Several disgruntled App creators who make Apps for iOS devices, decided to write an email to Apple’s CEO Tim Cook about the recent changes Apple made for enhancing user privacy. The changes included swapping the “Always Allow” geotracking button with for a selection limited to “Allow While Using the App,” “Allow Once,” or “Don’t Allow,”. The app developers claim that “[t]he changes also have the added effect of removing critical geolocation functionality while simultaneously not applying to Apple’s own apps, some of which compete with the products we develop.” Apple responded, “nothing is more important than maintaining the trust of our users. Users trust Apple — and that trust is critical to how we operate a fair, competitive store for developer app distribution.” While Apple’s stance for users’ data rights is laudable, their position ought not to be hypocritical and extend to their very own services as well. Anything else is “privacy washing.” Guess we have to be even quicker to get to Web 3.0 where you run all applications locally on your own Datawallet. Then these issues won’t come up in the first place.
App Developers Claim Apple's iOS 13 Location Tracking Changes Are Anti-Competitive
Google Stops Helping Carriers With User Data
Google has recently ended a service that shared Android data with wireless carriers to help them understand their network coverage. The free service provided networks with signal strengths and connection speeds globally. However, as Google is currently undergoing its first probe from GDPR regulators, they’ve decided to err on the side of caution. Facebook offers a similar service under the guise of “Actionable Insights”, sharing similar connectivity data to 100 different carriers in 50 countries. Their service appears to be much more invasive as it also offers to share demographic data and personal interests. As data privacy legislation in the EU approaches its second year, and with CCPA taking effect on January 1st, 2020, the data practices of tech are now under strict inspection to make sure they adhere to new and changing data privacy legislation. Google appears to be reassessing its own behavior internally before the regulators get to them. Whether Facebook will make similar changes is still undecided. The bottom line is that it’s shocking how many questionable business practices related to personal data these companies have been/are involved in and that it takes regulatory scrutiny for them to change anything at all.
Google stops sharing Android user data that helped carriers plan coverage
4.1 Billion Records Breached in First Six Months of 2019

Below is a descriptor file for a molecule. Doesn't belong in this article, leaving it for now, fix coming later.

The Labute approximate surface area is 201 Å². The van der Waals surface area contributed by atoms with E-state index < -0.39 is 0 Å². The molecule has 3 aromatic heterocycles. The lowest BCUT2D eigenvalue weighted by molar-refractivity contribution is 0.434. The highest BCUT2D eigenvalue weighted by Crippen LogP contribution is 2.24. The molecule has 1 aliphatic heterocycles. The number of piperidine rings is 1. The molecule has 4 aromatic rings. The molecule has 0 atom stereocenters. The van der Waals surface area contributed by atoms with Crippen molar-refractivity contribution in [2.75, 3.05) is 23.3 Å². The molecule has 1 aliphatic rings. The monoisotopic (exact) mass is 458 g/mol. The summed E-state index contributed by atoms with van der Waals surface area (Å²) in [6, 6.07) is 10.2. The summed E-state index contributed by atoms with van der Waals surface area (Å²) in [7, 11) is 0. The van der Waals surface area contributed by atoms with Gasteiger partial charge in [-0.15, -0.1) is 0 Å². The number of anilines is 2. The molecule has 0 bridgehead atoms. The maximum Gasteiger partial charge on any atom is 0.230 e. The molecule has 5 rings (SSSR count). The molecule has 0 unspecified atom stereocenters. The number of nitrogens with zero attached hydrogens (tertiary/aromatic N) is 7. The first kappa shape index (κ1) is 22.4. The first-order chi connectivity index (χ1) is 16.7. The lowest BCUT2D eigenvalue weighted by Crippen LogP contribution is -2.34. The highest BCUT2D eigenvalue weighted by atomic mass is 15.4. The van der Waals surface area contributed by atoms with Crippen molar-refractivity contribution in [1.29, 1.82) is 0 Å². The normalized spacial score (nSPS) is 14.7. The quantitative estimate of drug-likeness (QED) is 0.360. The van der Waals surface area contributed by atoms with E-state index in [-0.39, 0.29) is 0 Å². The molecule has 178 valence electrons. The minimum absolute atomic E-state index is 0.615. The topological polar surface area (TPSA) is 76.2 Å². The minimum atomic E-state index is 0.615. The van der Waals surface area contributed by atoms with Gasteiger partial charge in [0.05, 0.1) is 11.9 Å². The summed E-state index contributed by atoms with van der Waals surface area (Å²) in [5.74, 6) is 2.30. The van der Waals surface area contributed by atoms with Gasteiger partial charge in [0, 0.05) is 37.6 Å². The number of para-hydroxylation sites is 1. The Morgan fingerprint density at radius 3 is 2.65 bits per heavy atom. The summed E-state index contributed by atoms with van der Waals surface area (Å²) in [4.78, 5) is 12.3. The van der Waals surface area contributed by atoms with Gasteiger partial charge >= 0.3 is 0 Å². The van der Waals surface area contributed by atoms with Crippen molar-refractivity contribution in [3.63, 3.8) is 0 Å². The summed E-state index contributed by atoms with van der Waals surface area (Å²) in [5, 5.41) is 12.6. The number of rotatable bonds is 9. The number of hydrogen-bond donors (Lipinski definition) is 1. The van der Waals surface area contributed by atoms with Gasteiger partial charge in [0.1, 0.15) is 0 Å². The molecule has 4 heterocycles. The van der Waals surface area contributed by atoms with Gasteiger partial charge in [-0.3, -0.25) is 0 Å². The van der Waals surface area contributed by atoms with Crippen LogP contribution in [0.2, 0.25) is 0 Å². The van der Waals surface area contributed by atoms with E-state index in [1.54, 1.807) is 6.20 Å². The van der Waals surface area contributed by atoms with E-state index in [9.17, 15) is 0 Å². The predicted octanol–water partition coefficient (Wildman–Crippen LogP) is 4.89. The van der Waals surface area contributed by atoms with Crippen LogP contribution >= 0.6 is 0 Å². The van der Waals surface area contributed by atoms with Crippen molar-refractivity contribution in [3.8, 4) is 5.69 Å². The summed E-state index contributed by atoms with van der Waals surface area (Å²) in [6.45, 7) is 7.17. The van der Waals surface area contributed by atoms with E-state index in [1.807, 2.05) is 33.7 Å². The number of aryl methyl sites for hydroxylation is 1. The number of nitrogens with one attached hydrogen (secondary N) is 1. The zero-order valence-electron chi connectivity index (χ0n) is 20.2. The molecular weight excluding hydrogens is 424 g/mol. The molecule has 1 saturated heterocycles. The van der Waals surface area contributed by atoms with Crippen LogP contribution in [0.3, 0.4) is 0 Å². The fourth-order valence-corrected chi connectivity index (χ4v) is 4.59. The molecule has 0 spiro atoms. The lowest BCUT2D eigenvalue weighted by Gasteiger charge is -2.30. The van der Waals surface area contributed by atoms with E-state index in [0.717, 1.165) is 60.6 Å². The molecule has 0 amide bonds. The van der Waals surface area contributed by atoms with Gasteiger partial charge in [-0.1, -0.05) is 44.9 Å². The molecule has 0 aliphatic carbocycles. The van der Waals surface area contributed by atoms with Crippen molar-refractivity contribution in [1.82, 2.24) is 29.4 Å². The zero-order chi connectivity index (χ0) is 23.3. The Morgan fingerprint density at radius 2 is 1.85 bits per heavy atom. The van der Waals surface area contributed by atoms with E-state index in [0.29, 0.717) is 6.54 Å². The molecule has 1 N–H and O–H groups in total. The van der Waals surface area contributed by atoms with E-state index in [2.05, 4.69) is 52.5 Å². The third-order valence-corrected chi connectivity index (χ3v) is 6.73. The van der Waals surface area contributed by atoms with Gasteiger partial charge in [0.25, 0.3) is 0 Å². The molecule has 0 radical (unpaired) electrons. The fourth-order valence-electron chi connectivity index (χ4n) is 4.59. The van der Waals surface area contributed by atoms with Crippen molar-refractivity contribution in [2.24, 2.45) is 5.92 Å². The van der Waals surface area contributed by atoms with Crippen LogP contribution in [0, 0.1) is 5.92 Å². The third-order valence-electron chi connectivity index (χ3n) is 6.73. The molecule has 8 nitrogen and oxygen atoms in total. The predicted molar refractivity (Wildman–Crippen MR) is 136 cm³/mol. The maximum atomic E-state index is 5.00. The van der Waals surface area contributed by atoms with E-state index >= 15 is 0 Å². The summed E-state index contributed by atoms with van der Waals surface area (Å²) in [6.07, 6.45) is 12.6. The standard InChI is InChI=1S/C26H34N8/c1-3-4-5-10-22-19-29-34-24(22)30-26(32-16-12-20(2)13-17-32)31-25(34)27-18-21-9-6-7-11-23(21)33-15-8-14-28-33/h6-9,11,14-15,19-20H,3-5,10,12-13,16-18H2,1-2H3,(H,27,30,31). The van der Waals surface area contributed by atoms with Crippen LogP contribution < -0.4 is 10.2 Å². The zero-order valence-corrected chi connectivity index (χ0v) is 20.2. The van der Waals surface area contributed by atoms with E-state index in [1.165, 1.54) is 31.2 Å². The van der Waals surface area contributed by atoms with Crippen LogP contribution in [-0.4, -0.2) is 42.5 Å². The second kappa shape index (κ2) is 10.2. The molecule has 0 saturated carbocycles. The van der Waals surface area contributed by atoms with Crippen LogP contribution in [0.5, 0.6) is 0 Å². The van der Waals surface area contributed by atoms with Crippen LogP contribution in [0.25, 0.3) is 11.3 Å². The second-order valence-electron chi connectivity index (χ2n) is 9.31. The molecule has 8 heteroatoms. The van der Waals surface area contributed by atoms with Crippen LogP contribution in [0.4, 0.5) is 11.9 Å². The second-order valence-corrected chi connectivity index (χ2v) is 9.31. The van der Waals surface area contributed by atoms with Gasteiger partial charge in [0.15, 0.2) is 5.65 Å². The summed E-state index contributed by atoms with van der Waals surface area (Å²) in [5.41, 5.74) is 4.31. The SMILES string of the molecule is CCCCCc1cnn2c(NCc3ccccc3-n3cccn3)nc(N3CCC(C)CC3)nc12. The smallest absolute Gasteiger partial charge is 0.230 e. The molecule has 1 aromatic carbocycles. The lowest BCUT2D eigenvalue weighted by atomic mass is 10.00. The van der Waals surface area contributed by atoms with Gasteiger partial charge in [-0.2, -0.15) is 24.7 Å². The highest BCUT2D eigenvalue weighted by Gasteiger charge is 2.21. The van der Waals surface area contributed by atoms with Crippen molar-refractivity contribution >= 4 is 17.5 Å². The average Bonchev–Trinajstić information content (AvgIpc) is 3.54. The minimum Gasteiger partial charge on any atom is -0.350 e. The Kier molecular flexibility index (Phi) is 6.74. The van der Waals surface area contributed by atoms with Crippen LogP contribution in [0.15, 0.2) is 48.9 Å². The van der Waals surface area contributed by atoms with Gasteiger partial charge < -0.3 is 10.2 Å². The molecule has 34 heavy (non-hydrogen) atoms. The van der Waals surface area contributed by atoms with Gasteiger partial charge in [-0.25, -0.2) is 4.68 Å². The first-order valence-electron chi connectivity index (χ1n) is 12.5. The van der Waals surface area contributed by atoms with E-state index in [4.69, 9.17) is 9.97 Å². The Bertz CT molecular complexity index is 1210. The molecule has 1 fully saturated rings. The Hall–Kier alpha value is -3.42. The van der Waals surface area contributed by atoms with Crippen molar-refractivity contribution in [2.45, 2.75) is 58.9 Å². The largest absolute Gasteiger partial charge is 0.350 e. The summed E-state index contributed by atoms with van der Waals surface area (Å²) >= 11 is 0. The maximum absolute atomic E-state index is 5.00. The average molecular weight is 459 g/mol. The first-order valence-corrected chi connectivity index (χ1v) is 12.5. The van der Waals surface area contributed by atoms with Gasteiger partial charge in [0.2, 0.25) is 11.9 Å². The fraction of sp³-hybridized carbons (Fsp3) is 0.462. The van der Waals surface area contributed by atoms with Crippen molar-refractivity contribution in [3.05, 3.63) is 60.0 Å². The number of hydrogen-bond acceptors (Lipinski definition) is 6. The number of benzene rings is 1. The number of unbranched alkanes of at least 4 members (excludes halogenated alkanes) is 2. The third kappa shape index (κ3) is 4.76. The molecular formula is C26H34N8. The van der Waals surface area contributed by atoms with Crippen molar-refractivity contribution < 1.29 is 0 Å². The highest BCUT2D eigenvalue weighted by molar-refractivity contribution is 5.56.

In just eight attacks, the first half of 2019 has seen over 3,800 publicly disclosed breaches, exposing a staggering 4.1 billion compromised pieces of data. With passwords and emails in over 60% of the data, this clearly isn’t something to gloss over. Figures from the UK Information Commissioner’s Office claim that 60% of the 4856 personal data breaches reported to the ICO in the first half of 2019 were the result of human error. Data security is something companies of all sizes need to be vigilant about, and should be enforced throughout the organization. The figures suggest that organizations need to be investing in technology that works alongside the user in mitigating the insider threat to avoid further attacks. If they don’t, they will simply become increasingly vulnerable to attacks as they acquire more people and more data.
Data Breaches Expose 4.1 Billion Records In First Six Months Of 2019
City Councils Rethink Data Privacy Efforts
Cities across the U.S. are considering how best to deploy sensors and other Internet of Things technologies, focusing on how data should be held and protected. Published guidelines from New York Cities government “have since been endorsed by more than 35 cities across the world,” said John Paul Farmer, New York’s chief technology officer. In the wake of malicious cyber attacks against data used in the public and private sectors, Governmental officials are beginning to worry about cyber-warfare campaigns from different antagonists due to the significant amount of data that’s already been breached. To minimize risk, cities are limiting what data they can collect and how they can use the data they gather. Therefore, removing the potential risk to leak sensitive information. Ironically, governmental bodies are borrowing tactics from tech companies who are being regulated for stricter data privacy policies such as the General Data Protection Regulation, or the California Consumer Privacy Act. Corporate measures to minimize risks could be equally as valuable to the city councils trying to protect citizens data.
U.S. Cities Rethink Data Relationship With Residents
What I'm Reading:
These Videos Show How Palantir Tracks Leakers, Protesters, and Prisoners
The People Paid to Dox Airbnb Addresses
Council Post: What Is Self-Service Data Science?
SerafinData Digest CCPAConsumer PrivacyIndustry Trends Data Breaches Data Misuse Regulatory Updates